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Alaska Airlines Announces Priority Boarding for Passengers With Starbucks Cups

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Alaska Airlines announced that customers who are boarding their flights with a Starbucks holiday cup would receive priority boarding for a limited time.

Running between November 7-10, any Alaska Airlines passenger who boards a flight with a hot or iced Starbucks drink served in a holiday cup can board their plane with the special “espresso” line.

Travelers who aren’t patient enough to drink their coffee after they board will still receive priority boarding if the cup is empty. Before passengers get too excited, they will still be forced to board after first-class passengers and those with special boarding designations.

In addition, Alaska Airlines customers at airports in San Francisco, Atlanta and Minneapolis-St. Paul can still enjoy the early boarding with a holiday cup sleeve in place of a festive cup itself.

Starbucks debuted its holiday cups at stores across the United States and Canada on Thursday.

Earlier this week, Alaska Airlines also announced the airlines/alaska-airlines-offering-hawaii-flight-discounts-based-on-wave-height.html” target=”_self” rel=”nofollow noopener noreferrer”>launch of a new partnership with global surf forecasting site Surfline that offers Swell Deals, a system of discounts to and from Hawaii based on wave heights.

This post was published by our news partner: TravelPulse.com | Article Source |

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IATA: Damage to Air Travel Will Extend Into 2023

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Any comeback by the beleaguered airline industry will extend into 2023, according to new data released by the International Air Transport Association (IATA), the airlines’ main trade group.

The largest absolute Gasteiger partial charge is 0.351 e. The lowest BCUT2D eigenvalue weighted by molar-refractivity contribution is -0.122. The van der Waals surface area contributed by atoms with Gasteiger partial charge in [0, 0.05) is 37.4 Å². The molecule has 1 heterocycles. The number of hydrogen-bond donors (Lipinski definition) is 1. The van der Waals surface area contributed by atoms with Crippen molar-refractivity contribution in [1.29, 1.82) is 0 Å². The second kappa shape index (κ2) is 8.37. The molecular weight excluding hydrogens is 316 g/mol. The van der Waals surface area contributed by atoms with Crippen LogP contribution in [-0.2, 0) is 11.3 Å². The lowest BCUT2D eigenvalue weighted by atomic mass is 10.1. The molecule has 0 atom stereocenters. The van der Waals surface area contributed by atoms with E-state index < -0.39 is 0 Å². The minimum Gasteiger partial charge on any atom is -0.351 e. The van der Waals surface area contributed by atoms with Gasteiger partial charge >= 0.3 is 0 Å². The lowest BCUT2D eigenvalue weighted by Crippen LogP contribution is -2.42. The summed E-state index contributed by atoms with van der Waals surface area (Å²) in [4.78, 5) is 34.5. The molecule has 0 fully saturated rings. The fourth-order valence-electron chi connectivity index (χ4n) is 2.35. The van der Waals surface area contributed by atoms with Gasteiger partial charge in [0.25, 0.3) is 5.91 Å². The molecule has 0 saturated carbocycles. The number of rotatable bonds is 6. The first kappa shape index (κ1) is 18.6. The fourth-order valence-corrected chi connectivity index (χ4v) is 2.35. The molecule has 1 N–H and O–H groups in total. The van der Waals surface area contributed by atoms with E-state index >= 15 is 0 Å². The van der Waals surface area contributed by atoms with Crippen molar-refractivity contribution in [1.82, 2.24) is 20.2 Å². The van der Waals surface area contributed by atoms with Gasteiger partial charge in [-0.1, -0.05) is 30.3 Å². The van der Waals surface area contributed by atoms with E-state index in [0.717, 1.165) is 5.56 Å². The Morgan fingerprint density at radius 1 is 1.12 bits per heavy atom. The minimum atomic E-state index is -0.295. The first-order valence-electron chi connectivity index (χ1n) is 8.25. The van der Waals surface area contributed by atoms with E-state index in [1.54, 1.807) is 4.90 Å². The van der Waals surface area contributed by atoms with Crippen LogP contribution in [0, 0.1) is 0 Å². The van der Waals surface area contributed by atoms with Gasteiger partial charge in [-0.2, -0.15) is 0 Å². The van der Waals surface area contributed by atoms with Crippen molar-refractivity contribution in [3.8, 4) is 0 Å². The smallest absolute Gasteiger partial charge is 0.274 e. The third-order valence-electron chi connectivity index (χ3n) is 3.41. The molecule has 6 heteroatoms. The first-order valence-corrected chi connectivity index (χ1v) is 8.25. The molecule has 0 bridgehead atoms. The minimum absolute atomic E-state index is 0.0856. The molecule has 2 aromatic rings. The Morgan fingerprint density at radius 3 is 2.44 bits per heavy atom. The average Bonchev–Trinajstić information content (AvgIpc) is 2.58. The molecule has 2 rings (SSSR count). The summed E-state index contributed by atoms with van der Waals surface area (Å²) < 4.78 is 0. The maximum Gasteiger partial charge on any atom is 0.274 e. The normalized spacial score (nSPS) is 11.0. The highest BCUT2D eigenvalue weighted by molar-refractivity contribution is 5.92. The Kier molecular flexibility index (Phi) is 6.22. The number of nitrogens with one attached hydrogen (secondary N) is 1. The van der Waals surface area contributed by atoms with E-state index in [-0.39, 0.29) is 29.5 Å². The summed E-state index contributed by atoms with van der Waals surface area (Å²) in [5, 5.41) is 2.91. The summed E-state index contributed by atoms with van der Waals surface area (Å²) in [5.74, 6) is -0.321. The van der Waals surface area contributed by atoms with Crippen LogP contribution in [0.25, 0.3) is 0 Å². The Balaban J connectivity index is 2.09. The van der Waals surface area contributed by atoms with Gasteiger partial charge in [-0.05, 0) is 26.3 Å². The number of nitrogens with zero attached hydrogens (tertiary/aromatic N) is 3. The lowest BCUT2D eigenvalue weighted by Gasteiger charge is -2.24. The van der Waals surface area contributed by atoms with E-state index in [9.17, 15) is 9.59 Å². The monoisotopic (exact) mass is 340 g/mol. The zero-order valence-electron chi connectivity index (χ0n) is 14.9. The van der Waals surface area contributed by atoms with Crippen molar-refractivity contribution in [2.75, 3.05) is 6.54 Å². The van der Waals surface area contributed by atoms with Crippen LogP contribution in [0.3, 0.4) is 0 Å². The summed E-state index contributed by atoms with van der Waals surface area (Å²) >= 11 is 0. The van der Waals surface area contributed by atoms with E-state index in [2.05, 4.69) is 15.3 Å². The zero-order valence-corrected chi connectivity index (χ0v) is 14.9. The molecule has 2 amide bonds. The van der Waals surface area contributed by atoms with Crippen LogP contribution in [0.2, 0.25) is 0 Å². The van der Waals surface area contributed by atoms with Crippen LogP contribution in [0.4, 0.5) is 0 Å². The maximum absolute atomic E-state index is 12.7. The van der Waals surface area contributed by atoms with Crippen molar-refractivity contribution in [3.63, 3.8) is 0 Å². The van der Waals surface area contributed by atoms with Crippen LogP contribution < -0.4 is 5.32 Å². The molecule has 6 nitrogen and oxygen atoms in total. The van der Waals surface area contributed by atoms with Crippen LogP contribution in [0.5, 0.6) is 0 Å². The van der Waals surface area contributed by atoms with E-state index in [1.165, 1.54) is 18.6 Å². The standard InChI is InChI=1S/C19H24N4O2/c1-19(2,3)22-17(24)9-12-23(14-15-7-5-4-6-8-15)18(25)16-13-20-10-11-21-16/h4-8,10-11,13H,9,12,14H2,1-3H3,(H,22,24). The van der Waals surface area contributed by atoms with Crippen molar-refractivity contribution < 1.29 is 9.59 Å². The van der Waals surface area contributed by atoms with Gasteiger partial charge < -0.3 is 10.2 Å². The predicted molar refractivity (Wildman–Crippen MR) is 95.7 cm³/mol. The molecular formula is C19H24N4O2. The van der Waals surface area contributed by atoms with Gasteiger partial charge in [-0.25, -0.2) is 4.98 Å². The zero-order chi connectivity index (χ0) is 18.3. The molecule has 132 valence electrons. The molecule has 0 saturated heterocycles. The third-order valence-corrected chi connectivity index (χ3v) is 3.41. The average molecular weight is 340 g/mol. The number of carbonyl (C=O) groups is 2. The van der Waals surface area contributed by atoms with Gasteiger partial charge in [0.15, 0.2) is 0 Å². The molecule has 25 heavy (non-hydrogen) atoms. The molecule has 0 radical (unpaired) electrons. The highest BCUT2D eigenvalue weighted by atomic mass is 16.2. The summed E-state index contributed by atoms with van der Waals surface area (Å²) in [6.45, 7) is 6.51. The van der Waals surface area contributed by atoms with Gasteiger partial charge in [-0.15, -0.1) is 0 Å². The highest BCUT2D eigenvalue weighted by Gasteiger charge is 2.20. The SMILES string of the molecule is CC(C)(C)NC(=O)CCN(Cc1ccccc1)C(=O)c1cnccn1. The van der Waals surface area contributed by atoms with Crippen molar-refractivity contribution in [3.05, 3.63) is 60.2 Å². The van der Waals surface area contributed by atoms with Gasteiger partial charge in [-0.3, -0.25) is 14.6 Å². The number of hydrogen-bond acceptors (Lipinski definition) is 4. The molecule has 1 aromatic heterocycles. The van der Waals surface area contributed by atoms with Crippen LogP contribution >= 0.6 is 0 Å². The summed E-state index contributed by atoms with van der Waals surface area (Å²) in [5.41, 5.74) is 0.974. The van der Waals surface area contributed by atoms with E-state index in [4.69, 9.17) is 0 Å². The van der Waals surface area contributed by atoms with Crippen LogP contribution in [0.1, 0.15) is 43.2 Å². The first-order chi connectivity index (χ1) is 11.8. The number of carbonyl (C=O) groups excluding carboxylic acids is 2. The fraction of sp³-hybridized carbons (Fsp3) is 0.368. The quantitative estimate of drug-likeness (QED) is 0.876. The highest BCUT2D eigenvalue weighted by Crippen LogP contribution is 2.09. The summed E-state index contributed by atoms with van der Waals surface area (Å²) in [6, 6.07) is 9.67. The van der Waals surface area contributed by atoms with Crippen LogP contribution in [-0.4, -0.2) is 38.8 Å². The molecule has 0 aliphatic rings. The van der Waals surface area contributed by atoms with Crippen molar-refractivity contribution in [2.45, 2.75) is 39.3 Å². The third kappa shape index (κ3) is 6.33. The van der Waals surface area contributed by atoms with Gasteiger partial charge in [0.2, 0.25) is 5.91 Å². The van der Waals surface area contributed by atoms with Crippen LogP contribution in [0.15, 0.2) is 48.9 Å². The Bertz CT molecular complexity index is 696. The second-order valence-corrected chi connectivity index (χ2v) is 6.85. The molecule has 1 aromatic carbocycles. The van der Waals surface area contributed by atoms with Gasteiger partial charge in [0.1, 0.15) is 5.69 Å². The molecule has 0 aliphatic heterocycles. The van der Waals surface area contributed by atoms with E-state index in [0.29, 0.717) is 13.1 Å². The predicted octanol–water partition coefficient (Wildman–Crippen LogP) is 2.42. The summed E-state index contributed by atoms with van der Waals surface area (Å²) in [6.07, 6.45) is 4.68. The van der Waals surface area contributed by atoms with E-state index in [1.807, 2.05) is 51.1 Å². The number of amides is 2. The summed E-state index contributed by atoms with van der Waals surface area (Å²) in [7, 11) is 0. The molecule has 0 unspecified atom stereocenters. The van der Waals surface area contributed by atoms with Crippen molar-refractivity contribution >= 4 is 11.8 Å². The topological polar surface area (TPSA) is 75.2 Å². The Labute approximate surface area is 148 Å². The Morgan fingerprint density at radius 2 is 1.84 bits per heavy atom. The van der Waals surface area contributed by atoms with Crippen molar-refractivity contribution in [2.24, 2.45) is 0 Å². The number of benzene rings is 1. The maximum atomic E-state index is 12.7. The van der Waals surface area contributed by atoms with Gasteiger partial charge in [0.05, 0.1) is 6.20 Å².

Long-haul travel will continue to lag behind and passenger fears about flying in general will contribute to the delay, Lonely Planet reported.

IATA estimates that passenger traffic won’t rebound to pre-crisis levels until at least 2023. It expects that global passenger demand in 2021 will be 24 percent below 2019 levels and 32 percent lower than the forecast the association made in October 2019.

The new data is based on a slower opening of economies and relaxation of travel restrictions. Lockdowns and shelter-in-place orders could return if the virus comes back strong in the fall and winter with a second wave, as some health officials have predicted.

In addition, another contributing factor is quarantine measures that have been instituted by various countries as well as individual states in the U.S. According to IATA, 69 percent of recent travelers that it surveyed said they would not consider traveling if it involved a 14-day quarantine period once they arrive at their destination. IATA is asking governments to find alternatives to the quarantine measures.

Of course, all of this is contingent upon the public’s willingness to fly—and instilling confidence in that will take time, said IATA’s director general and CEO, Alexandre de Juniac.

“To protect aviation’s ability to be a catalyst for the economic recovery, we must not make that prognosis worse by making travel impracticable with quarantine measures,” he said. “We need a solution for safe travel that addresses two challenges. It must give passengers the confidence to travel safely and without undue hassle, and it must give governments confidence that they are protected from importing the virus.”

This post was published by our news partner: TravelPulse.com | Article Source

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